The National Reserve, which in Berkshire was closely associated at the outset with the Caversham and Reading Veterans’ Association, is a register of officers and men who have served satisfactorily in any naval or military capacity, and who are no longer liable for service as reservists. Membership is voluntary. There is no uniform; but a badge is issued to all duly enrolled members. The members are organised under the County Associations, with a view to increasing the military resources of the country in the event of imminent national danger. They are divided into three classes, viz:

Class I – Age under 42, and medically fit (now temporarily closed for asmission).
Class II – Aged, Officers and Sergeants under 55, all others under 50, and medically fit.
Class III – (Men unable to undertake any obligation):
(a) Those qualified for Class I, but preferring to Join Class III.
(b) Those qualified for Class II, but preferring to Join Class III.
(c ) All those, without limit of age, not qualified for Classes I or II.

Members joining Classes I and II have to sign an honourable obligation to come up for service when required in time of imminent national danger. They will then be liable to be used to reinforce the Army, for garrison or guard work, as specialists or tradesmen in technical branches, or in hospital, veterinary, remount, clerical, recruiting, or other military duties.
Class I may be required to serve either at home or abroad. Class II can only be used in this country.

There is no pay except on actual service; but National Reservists of all ranks and classes who are duly accepted for service on moblilisation, whether with the Regular Army or the Territorial Force, will receive the current Army rates of pay and allowances, according t the nature of their employment; and they or their families are eligible for pensions and allowances in case of disability or death occurring in actual service.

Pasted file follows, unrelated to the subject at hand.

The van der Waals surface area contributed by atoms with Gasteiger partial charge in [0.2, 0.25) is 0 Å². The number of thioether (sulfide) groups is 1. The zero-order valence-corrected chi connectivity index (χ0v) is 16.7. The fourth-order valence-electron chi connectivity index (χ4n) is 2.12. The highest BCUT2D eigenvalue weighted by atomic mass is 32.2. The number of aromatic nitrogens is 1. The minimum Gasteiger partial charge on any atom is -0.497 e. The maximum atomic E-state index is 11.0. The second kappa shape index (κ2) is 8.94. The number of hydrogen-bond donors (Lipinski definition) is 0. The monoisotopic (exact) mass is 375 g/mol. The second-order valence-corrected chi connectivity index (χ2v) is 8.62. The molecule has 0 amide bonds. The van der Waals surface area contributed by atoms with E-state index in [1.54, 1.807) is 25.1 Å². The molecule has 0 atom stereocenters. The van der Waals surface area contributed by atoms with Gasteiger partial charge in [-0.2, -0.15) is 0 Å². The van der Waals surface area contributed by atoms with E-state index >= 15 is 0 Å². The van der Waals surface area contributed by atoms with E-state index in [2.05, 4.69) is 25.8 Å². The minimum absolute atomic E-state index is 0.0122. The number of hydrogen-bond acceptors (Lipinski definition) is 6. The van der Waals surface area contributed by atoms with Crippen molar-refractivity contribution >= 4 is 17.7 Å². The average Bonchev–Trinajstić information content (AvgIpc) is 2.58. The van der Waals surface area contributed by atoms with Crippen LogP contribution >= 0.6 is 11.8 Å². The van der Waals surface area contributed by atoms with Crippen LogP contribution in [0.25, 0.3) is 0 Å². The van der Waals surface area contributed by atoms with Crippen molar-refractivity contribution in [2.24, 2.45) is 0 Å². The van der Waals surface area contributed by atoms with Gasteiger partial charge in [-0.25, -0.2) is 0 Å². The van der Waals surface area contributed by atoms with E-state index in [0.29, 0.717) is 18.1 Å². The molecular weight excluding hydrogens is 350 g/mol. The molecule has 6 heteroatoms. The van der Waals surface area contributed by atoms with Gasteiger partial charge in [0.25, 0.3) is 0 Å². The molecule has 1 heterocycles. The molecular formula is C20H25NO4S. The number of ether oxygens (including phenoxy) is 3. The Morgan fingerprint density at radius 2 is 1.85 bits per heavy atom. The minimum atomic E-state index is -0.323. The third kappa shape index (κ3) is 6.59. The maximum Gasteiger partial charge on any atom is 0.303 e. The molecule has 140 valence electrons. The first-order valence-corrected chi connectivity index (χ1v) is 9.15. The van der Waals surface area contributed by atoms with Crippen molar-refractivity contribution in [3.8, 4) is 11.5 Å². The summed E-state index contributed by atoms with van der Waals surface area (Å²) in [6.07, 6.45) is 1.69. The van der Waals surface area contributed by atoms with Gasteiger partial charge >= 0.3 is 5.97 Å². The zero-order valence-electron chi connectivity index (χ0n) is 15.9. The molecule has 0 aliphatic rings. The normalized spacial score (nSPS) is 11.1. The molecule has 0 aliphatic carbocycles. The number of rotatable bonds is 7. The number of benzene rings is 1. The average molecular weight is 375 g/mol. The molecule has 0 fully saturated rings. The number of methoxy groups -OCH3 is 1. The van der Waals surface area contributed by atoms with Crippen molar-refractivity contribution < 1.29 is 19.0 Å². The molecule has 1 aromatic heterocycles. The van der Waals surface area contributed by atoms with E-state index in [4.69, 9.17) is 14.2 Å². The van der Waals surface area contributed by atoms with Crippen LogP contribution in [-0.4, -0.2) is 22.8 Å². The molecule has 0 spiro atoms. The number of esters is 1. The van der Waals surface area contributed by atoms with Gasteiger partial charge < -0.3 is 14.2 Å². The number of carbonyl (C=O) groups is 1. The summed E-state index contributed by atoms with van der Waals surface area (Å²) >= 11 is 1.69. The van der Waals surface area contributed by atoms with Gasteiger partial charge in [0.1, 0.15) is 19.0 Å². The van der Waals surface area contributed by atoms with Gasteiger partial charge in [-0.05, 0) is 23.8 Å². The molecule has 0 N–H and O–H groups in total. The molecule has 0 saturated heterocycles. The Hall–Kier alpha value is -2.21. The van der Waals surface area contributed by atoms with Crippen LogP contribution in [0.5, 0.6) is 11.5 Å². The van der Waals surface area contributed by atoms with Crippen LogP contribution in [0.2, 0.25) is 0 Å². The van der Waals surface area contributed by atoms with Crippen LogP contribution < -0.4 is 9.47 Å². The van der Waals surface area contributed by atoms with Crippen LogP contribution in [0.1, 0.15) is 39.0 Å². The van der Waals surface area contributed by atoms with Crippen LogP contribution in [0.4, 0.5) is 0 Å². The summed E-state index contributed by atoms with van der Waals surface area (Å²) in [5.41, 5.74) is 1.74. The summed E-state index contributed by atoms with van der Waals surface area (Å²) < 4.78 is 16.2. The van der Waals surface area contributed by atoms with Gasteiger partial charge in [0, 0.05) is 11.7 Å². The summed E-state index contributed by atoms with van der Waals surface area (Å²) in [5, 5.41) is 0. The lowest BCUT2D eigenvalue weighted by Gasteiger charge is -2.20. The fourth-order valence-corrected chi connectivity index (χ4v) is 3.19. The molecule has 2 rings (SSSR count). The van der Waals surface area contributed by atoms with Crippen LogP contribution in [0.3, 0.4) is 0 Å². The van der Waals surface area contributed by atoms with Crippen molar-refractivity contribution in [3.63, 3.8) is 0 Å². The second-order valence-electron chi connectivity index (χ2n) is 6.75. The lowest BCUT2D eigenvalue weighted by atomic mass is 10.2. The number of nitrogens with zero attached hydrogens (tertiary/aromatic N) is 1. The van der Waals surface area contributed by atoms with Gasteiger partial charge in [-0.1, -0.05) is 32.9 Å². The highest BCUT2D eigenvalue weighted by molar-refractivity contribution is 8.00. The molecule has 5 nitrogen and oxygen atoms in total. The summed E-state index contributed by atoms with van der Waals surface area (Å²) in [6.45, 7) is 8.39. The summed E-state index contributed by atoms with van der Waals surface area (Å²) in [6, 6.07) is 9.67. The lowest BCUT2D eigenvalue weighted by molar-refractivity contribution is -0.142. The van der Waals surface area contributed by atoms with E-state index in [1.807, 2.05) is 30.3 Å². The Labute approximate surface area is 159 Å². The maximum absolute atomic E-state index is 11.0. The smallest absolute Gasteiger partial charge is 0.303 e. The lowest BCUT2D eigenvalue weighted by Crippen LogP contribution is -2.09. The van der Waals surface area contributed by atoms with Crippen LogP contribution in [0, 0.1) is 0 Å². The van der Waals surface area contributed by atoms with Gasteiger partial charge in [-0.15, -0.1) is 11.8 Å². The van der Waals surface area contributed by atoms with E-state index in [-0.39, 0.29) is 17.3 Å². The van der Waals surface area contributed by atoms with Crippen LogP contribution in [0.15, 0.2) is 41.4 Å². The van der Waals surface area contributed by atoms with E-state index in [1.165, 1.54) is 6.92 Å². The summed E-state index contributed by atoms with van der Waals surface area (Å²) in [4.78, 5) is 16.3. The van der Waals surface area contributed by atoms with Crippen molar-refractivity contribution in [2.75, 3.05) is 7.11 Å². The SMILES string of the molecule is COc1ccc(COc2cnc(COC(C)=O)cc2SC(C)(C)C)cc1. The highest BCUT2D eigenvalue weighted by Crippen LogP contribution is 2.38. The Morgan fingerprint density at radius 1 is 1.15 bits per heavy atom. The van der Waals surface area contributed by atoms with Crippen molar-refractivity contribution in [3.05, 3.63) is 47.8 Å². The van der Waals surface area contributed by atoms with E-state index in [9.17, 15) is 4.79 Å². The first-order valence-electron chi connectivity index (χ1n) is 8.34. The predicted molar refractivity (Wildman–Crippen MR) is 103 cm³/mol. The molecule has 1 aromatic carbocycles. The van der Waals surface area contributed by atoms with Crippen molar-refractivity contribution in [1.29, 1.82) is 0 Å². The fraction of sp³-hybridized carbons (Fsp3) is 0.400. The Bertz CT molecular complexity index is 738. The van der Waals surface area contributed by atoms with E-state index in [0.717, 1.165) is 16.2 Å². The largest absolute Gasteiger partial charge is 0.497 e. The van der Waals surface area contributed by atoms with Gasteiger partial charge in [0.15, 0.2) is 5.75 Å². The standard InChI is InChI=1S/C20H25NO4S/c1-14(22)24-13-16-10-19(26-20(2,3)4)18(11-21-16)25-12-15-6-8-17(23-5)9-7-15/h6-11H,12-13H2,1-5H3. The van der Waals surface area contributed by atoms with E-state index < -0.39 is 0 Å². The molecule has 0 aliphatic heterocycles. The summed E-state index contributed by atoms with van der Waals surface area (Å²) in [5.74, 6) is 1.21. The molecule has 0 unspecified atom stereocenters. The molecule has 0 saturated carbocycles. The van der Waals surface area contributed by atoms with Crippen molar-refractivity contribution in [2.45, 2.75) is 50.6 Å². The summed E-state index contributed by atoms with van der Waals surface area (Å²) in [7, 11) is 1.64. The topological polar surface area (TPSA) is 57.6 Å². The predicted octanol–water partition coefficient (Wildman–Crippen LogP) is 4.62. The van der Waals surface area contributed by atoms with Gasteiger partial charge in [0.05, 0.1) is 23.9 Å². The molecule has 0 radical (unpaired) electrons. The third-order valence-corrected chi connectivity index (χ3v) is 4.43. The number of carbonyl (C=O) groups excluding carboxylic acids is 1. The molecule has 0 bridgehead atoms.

Four “Berks National Reserve” Battalions have been filled mainly from the towns, but it is desired now to bring the movement within reach of the country districts, and in this particular neighbourhood a new Company (No 8) of the 1st Battalion is in course of formation. Its normal area for membership will, as at present arranged, include the following parishes, viz.: Burghfield, Sulhamstead, Mortimer, Wokefield, Beech Hill, Shinfield, Grazeley, Ufton, Padworth, Aldermaston, Beenham, Bucklebury, Frilsham, Yattendon, Stanford Dingley, Bradfield, Tidmarsh, and Theale. Applications however will be entertained from residents in any adjoining parish which is in the Reading Postal District, and is not within the area of another Company.

All persons, of whatever rank, who are qualified for any of the three “Classes” are cordially invited to communicate with Mr E T Norton (Colour-Sergeant), The Oaks, Sulhamstead, Reading, or with Mr H G Willink (Captain, commanding the Company), Hillfields, Burghfield, Mortimer, Berks.

The Company already numbers nearly 30, and there is no reason why it should not reach full strength, with a proper complement of Officers and NCOs.

After the war is over it is particularly hoped that all the men discharged from “Kitchener’s Army”, who come back to this area, will join. The terms of their enlistment do not include any period of retention on the Regular Reserve; and the National Reserve will afford the best chance for their keeping on touch with each other, and not passing away out of sight.

This is not an appeal to any man on the ground that he personally will get any pecuniary or material benefit out of membership. It rests upon better grounds. To men who are fortunate enough not to be too old it offers the renewed prospect of rendering to their country useful service in time of need. To all men, who have shown already that they have the right spirit in them, it offers opportunities of keeping alive that spirit, in fellowship with others, and with the consciousness that they are still recognised as part of the national forces. And upon all, unless and until occasion arises, it makes no present demand beyond a few parades and musters, and perhaps the taking honourable part in public gatherings.

Sulhamstead parish magazine, October 1914 (D/EX725/3)